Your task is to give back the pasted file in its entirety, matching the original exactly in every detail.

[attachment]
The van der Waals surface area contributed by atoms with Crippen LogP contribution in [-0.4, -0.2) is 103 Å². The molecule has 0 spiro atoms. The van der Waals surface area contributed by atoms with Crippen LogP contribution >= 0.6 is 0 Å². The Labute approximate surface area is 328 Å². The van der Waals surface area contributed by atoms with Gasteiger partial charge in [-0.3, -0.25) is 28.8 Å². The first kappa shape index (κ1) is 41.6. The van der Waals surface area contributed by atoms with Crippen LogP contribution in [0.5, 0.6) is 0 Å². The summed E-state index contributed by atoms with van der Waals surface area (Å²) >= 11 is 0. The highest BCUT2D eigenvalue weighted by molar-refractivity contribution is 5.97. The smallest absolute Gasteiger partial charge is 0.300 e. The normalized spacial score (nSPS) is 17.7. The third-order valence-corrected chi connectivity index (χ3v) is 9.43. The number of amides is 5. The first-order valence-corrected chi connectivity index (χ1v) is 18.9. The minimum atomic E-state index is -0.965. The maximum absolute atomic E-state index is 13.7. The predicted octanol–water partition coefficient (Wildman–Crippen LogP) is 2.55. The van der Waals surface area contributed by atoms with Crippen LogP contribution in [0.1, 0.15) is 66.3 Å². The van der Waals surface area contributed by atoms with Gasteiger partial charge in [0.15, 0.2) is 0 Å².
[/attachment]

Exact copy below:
The van der Waals surface area contributed by atoms with Crippen LogP contribution in [-0.4, -0.2) is 103 Å². The molecule has 0 spiro atoms. The van der Waals surface area contributed by atoms with Crippen LogP contribution >= 0.6 is 0 Å². The Labute approximate surface area is 328 Å². The van der Waals surface area contributed by atoms with Gasteiger partial charge in [-0.3, -0.25) is 28.8 Å². The first kappa shape index (κ1) is 41.6. The van der Waals surface area contributed by atoms with Crippen LogP contribution in [0.5, 0.6) is 0 Å². The summed E-state index contributed by atoms with van der Waals surface area (Å²) >= 11 is 0. The highest BCUT2D eigenvalue weighted by molar-refractivity contribution is 5.97. The smallest absolute Gasteiger partial charge is 0.300 e. The normalized spacial score (nSPS) is 17.7. The third-order valence-corrected chi connectivity index (χ3v) is 9.43. The number of amides is 5. The first-order valence-corrected chi connectivity index (χ1v) is 18.9. The minimum atomic E-state index is -0.965. The maximum absolute atomic E-state index is 13.7. The predicted octanol–water partition coefficient (Wildman–Crippen LogP) is 2.55. The van der Waals surface area contributed by atoms with Crippen LogP contribution in [0.1, 0.15) is 66.3 Å². The van der Waals surface area contributed by atoms with Gasteiger partial charge in [0.15, 0.2) is 0 Å².